The farmer is confident that if this continues, another regression in viticulture and winemaking will begin immediately after the villagers spend the last state subsidies.
“In the Shamakhi region, 36,000 hectares of shared land were distributed to people. Only 1,900 hectares of this area are vineyards. Why don’t people grow grapes? Because it is not economically profitable, there is no marketing, the state does not control this area. Therefore, no one wants to grow. And those who are engaged in this, do everything for the sake of those subsidies. I assure you, for four years they will grow, harvest until that money runs out. The next day, when they stop subsidizing, everyone will work at a loss. And when you work at a loss, in five or six years there will be nothing left for you but to liquidate the vineyard and sow wheat or something else in its place.”
“We could do it too, like in Italy”
Gurbanali Babashov also speaks of artificial barriers to the development of winemaking in the country.
“I wanted to officially open a wine production shop, sell bottled wine. But they set such conditions that one has to give up such thoughts. They demand 20,000 manats [about $12,000] for the excise tax. Why should I pay so much money?! Let them simplify the conditions, we will pay taxes, let the state food safety control agency come, check the quality, and start selling our goods. Why so many artificial barriers?” he asks.
The farmer believes that all conditions can be created in Azerbaijan based on the rich experience of other countries in viticulture and winemaking.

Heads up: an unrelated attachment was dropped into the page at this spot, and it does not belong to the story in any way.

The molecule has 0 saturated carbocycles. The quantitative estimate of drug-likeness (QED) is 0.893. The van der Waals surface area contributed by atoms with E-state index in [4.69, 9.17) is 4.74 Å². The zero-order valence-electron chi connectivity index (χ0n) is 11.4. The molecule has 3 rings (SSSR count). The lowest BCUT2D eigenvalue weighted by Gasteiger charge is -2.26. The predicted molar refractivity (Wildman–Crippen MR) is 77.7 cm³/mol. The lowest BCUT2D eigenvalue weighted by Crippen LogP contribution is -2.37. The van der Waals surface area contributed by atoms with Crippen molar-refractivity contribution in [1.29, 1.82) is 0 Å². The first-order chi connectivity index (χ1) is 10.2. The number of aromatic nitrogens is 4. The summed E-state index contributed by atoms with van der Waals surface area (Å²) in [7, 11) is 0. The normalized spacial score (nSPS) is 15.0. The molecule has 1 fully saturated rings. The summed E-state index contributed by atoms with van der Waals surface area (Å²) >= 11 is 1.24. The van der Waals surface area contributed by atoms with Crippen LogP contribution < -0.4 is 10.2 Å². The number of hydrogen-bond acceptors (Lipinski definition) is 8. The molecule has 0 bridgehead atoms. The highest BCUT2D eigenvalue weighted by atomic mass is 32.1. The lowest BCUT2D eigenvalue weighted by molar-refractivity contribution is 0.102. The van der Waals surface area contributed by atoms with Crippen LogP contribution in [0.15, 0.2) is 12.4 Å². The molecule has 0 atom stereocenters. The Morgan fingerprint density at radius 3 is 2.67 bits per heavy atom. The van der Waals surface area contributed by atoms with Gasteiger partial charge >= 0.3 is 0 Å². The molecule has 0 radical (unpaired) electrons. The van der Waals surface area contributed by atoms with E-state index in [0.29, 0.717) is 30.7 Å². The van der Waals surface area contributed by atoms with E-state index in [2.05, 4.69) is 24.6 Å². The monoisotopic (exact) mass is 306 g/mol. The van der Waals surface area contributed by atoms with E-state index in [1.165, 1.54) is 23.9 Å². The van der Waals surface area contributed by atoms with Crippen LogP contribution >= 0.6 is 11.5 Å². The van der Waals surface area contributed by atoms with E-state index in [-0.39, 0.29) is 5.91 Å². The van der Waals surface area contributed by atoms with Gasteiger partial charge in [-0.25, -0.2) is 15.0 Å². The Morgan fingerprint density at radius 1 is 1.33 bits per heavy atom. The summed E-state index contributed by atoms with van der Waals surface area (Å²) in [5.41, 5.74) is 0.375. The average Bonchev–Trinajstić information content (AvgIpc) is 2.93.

“In Italy, we were shown vineyards on an area of 11,000 hectares. Each entrepreneur has contracts for the cultivation of crops and sales with factories for the production of wine. There are even contracts when winemakers need grapes and pay up to 70 percent of the entire cost in advance, so long as you grow a crop and sell it to them. But for the harvest to be organic. If I had such conditions, I would be a millionaire. And so, in fact, we work at a loss.
Anyone who is engaged in viticulture, of course, should also be engaged in winemaking. When we got acquainted with the experience of the Italians, we saw how agritourism is developed there. A person has only one hectare of a vineyard, you see, he built a two-story building right in the garden, where on the first floor there is a wine production workshop, and on the second – a hotel for tourists, a restaurant. Small, cozy hotel. We also want to do this. They pay all kinds of taxes. Why do we get subsidies? No subsidies are needed, but let them create conditions for marketing. So that they themselves earn money and pay taxes to the state.”
With the support of “Mediaset”